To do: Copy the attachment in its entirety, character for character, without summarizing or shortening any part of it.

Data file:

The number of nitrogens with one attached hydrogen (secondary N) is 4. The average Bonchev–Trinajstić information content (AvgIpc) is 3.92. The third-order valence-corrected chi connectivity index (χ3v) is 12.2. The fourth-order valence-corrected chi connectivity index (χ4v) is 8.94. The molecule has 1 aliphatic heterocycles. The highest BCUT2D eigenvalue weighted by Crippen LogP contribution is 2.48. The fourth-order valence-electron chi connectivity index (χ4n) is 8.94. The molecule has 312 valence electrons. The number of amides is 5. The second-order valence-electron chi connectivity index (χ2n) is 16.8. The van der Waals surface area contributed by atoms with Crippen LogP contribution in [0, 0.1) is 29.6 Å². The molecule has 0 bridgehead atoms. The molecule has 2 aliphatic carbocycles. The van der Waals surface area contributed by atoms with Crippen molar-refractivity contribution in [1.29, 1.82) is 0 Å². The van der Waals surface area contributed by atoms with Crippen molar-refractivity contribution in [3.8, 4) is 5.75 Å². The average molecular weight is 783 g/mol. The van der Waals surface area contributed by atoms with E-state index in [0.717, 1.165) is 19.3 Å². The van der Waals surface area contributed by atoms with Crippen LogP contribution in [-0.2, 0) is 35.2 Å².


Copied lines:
The number of nitrogens with one attached hydrogen (secondary N) is 4. The average Bonchev–Trinajstić information content (AvgIpc) is 3.92. The third-order valence-corrected chi connectivity index (χ3v) is 12.2. The fourth-order valence-corrected chi connectivity index (χ4v) is 8.94. The molecule has 1 aliphatic heterocycles. The highest BCUT2D eigenvalue weighted by Crippen LogP contribution is 2.48. The fourth-order valence-electron chi connectivity index (χ4n) is 8.94. The molecule has 312 valence electrons. The number of amides is 5. The second-order valence-electron chi connectivity index (χ2n) is 16.8. The van der Waals surface area contributed by atoms with Crippen LogP contribution in [0, 0.1) is 29.6 Å². The molecule has 0 bridgehead atoms. The molecule has 2 aliphatic carbocycles. The van der Waals surface area contributed by atoms with Crippen molar-refractivity contribution in [1.29, 1.82) is 0 Å². The van der Waals surface area contributed by atoms with Crippen molar-refractivity contribution in [3.8, 4) is 5.75 Å². The average molecular weight is 783 g/mol. The van der Waals surface area contributed by atoms with E-state index in [0.717, 1.165) is 19.3 Å². The van der Waals surface area contributed by atoms with Crippen LogP contribution in [-0.2, 0) is 35.2 Å².